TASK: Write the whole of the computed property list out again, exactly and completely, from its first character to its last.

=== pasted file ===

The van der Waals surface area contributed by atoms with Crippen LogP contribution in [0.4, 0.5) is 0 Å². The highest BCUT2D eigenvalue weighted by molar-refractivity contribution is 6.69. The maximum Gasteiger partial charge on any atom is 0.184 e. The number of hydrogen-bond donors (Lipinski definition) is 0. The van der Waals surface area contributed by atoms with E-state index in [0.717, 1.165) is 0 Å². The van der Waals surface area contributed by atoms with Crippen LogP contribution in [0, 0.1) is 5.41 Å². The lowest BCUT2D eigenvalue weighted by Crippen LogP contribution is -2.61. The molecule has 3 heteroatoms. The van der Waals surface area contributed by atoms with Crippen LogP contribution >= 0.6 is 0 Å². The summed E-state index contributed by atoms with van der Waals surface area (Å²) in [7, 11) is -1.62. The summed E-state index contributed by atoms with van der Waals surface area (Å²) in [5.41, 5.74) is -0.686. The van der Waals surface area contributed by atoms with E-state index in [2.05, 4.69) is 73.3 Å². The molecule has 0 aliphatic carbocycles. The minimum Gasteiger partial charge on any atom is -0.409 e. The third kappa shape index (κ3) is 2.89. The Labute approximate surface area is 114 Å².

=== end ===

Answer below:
The van der Waals surface area contributed by atoms with Crippen LogP contribution in [0.4, 0.5) is 0 Å². The highest BCUT2D eigenvalue weighted by molar-refractivity contribution is 6.69. The maximum Gasteiger partial charge on any atom is 0.184 e. The number of hydrogen-bond donors (Lipinski definition) is 0. The van der Waals surface area contributed by atoms with E-state index in [0.717, 1.165) is 0 Å². The van der Waals surface area contributed by atoms with Crippen LogP contribution in [0, 0.1) is 5.41 Å². The lowest BCUT2D eigenvalue weighted by Crippen LogP contribution is -2.61. The molecule has 3 heteroatoms. The van der Waals surface area contributed by atoms with Crippen LogP contribution >= 0.6 is 0 Å². The summed E-state index contributed by atoms with van der Waals surface area (Å²) in [7, 11) is -1.62. The summed E-state index contributed by atoms with van der Waals surface area (Å²) in [5.41, 5.74) is -0.686. The van der Waals surface area contributed by atoms with E-state index in [2.05, 4.69) is 73.3 Å². The molecule has 0 aliphatic carbocycles. The minimum Gasteiger partial charge on any atom is -0.409 e. The third kappa shape index (κ3) is 2.89. The Labute approximate surface area is 114 Å².